Science, Feb. 14, 2003
Study Shows Richer Harvests Owe Much to Climate
Since the 1940s, harvests across the United States have become ever more bountiful as farmers have planted better varieties of crops, generously fertilized them, and gained the upper hand against pests and weeds. But over the past 2 decades, they have had a little help: A new study shows that a surprisingly high percentage of the improvement in yield was due not to farm management but to climate change.
The finding suggests that food production in the United States may be more vulnerable to shifts in climate than was previously suspected, a fact that could affect global food security. "It's an eye opener," says agricultural meteorologist Gene Takle of Iowa State University, Ames.
On page 1032, graduate student David Lobell and Gregory Asner, both of the Carnegie Institution of Washington and Stanford University, report an analysis of the role of climate and other factors in U.S. agriculture. They investigated the interplay among temperature, rainfall, amount of sunshine, and bushels of corn and soybeans per acre from 1982 to 1998. During this time, summers in a large swath of the Midwest became slightly cooler. Lower temperatures in the region are known to boost the yields of corn and soybeans, which rose about 30% over the study period. The United States leads the world in production of the two crops.
Lobell and Asner wanted to tease out the impact of those gradual climate shifts relative to other influences on yield, such as farming practices. To spot correlations amid the statistical noise, they picked counties throughout the United States where yields had responded to climate in the same way, either rising in cooler summers or falling in warmer ones. That was the case in about half of the counties where corn or soybeans were being grown--618 for corn, 444 for soybeans. (The amount of sunshine or rainfall was unrelated to changes in yield.)
Using a statistical model to compare these climate variations among counties with changes in yield, the researchers found that the cooling climate was responsible for about 20% of the gains over the 17 years. The remainder they credit to management and other factors, such as increased carbon dioxide in the atmosphere. "Gains from management have not been as high as we thought," Lobell says. "This has important implications for projections of future food production."Others agree. "This points out that our food production may be more vulnerable to shifts in climate than we thought," says Jonathan Foley, a climatologist at the University of Wisconsin, Madison. "It is a little scary."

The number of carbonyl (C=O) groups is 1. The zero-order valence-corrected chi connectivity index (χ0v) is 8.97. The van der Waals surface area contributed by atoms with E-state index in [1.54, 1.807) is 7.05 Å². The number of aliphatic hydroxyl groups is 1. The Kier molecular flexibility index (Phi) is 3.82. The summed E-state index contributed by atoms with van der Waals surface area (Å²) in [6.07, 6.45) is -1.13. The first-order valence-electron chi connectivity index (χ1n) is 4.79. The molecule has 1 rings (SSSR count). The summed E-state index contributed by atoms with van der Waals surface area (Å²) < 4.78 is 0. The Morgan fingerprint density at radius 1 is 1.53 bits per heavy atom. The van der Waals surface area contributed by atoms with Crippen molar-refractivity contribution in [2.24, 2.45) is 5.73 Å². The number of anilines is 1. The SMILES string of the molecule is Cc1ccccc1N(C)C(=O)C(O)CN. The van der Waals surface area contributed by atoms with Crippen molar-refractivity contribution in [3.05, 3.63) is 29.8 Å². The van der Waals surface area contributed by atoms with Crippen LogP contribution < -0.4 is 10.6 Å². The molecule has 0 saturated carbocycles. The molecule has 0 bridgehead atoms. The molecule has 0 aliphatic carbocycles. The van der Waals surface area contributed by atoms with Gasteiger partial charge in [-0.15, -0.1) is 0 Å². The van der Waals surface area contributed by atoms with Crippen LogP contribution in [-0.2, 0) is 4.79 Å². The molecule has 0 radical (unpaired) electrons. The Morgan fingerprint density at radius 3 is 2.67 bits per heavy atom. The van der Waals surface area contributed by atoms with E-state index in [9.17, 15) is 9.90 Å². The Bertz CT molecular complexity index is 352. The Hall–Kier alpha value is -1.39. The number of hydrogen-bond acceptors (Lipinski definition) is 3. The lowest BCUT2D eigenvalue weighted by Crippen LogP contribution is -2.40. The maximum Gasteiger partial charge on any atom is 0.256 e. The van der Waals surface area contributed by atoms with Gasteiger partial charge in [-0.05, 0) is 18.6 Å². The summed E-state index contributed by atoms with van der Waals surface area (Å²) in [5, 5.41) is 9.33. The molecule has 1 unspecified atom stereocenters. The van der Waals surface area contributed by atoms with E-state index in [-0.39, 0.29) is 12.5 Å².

Lobell and Asner's analysis indicates that yields would drop by 17% for each degree that the growing season warms. That's three times as much as other studies have suggested. Most climate models predict that the Corn Belt of the U.S. Midwest will warm over the next few decades.
"These yield trends in the U.S. have global implications," says Kenneth Cassman, an agronomist at the University of Nebraska, Lincoln. For example, Cassman explains, a drop in U.S. production might stimulate more planting of soybeans in environmentally sensitive areas such as Amazonian watersheds in Brazil.
If climate in the United States should take an unfavorable turn, farmers might be hard pressed to compensate, says agronomist Cynthia Rosenzweig of Columbia University and NASA's Goddard Institute for Space Studies in New York City. That's because U.S. agriculture may be nearing its maximum efficiency, she says. But Don Duvick, a retired plant breeder from Pioneer Hi-Bred International, is sanguine. "If there were a trend to higher temperature, the breeders would churn out hybrids that can take it," he says. More vulnerable to climate change are developing countries, where temperatures are already high, soils are often poor, and management has a long way to go. "Climate change will put them even further behind," Rosenzweig says.
The study is not the last word, Rosenzweig and others emphasize. Lobell and Asner looked at only one aspect of climate; its variability and the number of extreme events, such as floods, also strongly affect yields. In addition, temperature shifts might influence harvests in other ways, such as by bringing more or less land into production, says Mark Rosegrant, director of the International Food Policy Research Institute in Washington, D.C. It may also be dicey to generalize from these counties to the nation as a whole. "It's so simplified, it's hard to say that this is truly reality," Rosenzweig says.
No one, however, disputes the bottom line: Small, gradual shifts in climate can play an important role in yield trends and therefore food supply. What needs to be done next is to expand the study to other regions of the world--something that Lobell is already working on--and to other crops.